homocystinuria(redirected from Cystathionine beta synthase deficiency)
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A metabolic disorder characterized by sparse blond hair, long limbs, pectus excavatum, dislocation of lens, failure to thrive, mental retardation, psychiatric disturbances, and thromboembolic episodes; some patients have alleviation of symptoms with pyridoxine whereas others are not responsive; associated with increased urinary excretion of homocystine and methionine. Autosomal recessive inheritance, but carriers have an increased risk of occlusive vascular disease; caused by mutation in the cysthathione beta-synthase gene (CBS) on chromosome 21q. In addition, there are seven other causes of homocystinuria: defect in vitamin B12 metabolism [MIM*277400]; deficiency of N-methylene-tetrahydrofolate reductase [MIM*236250]; selective intestinal malabsorption of vitamin B12 [MIM*261100]; vitamin B12 responsive homocystinuria, cblE type [MIM*236270]; methylcobalamin deficiency, cblG type [MIM*250940], vitamin B12 metabolic defect type 2 [MIM*277410]; and transcobalamin II deficiency [MIM*275350].
homocystinuria/ho·mo·cys·tin·uria/ (-sis″tin-u´re-ah) excessive homocystine in the urine, having various causes, some genetic; symptoms include developmental delay, failure to thrive, neurological abnormalities, and others depending on the cause. Sometimes the term refers specifically to the disorder due to lack of the enzyme cystathionine β-synthase.
Any of several genetic disorders of amino acid metabolism that result in elevated levels of homocystine in the urine and are characterized by varied symptoms including dislocation of the crystalline lens of the eye, cardiovascular and skeletal deformities, and intellectual disability.
Etymology: Gk, homos + (cystine); Gk, ouron, urine
a rare biochemical abnormality characterized by the abnormal presence of homocystine, an amino acid, in the blood and urine, which is caused by any of several enzyme deficiencies in the metabolic pathway of methionine to cystine. The disease is inherited as an autosomal-recessive trait. Its clinical signs are similar to those of Marfan's syndrome, including mental retardation, osteoporosis leading to skeletal abnormalities, dislocated lenses, and thromboembolism. Treatment may include a diet low in methionine and supplementation with large doses of vitamin B6. Long-term results of treatment are not available. homocystinuric, adj.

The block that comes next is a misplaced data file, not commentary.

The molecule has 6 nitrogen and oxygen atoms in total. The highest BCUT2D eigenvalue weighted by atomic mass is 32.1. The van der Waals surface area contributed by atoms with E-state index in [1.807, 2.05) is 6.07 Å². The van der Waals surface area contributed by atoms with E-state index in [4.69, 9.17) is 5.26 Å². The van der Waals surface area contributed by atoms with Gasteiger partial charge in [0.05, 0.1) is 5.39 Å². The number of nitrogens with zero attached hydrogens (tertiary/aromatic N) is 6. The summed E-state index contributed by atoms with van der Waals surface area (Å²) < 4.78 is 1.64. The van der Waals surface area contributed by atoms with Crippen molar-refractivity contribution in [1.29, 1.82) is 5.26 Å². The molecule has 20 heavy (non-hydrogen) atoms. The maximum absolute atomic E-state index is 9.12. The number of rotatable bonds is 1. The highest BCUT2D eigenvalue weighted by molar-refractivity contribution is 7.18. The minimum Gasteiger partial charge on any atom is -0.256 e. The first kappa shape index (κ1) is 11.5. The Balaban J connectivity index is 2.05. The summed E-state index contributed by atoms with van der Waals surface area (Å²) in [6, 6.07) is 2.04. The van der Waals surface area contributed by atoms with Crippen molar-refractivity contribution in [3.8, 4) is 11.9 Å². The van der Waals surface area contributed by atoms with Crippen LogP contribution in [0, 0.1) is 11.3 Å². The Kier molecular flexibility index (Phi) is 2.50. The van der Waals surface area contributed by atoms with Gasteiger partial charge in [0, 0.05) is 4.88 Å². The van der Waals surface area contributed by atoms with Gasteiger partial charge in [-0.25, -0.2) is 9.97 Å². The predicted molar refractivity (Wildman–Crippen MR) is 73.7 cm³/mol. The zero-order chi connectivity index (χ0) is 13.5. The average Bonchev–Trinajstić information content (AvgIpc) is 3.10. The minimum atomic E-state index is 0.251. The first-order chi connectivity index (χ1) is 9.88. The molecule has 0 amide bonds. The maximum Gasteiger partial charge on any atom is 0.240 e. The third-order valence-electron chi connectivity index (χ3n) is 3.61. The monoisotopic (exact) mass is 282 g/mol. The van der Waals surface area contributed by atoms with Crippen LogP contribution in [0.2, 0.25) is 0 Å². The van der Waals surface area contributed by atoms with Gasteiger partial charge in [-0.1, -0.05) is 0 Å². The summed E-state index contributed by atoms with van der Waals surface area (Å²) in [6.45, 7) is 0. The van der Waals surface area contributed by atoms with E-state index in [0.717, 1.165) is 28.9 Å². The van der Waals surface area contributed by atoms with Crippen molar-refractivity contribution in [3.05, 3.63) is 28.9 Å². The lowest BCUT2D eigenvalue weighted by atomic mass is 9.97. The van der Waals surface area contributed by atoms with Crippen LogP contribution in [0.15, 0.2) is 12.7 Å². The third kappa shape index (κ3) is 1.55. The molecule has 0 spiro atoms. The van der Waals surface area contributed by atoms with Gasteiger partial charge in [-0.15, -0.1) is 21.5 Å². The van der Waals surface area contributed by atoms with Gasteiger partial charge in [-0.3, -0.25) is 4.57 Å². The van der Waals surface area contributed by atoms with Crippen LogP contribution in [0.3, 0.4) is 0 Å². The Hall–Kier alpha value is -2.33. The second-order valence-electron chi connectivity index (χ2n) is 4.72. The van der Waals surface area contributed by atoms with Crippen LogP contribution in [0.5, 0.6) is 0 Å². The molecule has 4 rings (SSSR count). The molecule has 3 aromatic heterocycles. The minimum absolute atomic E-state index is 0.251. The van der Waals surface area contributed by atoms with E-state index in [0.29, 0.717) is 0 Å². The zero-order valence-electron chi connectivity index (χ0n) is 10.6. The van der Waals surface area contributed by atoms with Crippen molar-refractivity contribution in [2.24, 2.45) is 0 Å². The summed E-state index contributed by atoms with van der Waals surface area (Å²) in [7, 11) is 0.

homocystinuriaMetabolic disease An AR condition due to a defect of cystathionine β—synthase , characterized by ↑ (> 300 µmol/L) homocysteine in serum Clinical Overgrowth of long bones, mental retardation, osteoporosis, ectopia lentis, failure to thrive, sparse blond hair, genu valgum, thromboembolism, fatty liver; most die before age 30 of arterial and venous occlusive disease; lesser ↑ of homocysteine is seen in heterozygotes, in those with ↓ folic acid, vitamin B12, in renal failure and after heart transplants Lab ↑ homocysteine in urine Management Pyridoxine or vitamin B6.
homocystinuriaThe abnormal presence of homocystine in the urine. This may be caused by vitamin B12 deficiency, a B12 metabolic defect, drugs or urinary infection but is usually due to an autosomal recessive enzyme-defect disorder. The hereditary form features sparse blond hair, OSTEOPOROSIS with overgrowth of long bones, a hollowed chest, dislocation of the lenses of the eyes and mental retardation.
An autosomal recessive inherited disorder caused by a cystathionine beta synthase deficiency, which leads to an accumulation of the amino acid methionine and homocysteine. The first signs are ocular; a dislocated lens which may cause diplopia or glaucoma, myopia and occasionally retinal detachment. Systemic signs are blond hair, intellectual impairment and some of the features of Marfan's syndrome (e.g. tall, thin build).
Metabolic disorder characterized by sparse blond hair, long limbs, pectus excavatum, dislocation of lens, failure to thrive, mental retardation, psychiatric disturbances, and thromboembolic episodes.
n a genetic disorder of amino acid metabolism in which the amino acid homocystine appears in the blood and urine; may respond to a low-protein diet and the administration of synthetic amino acids.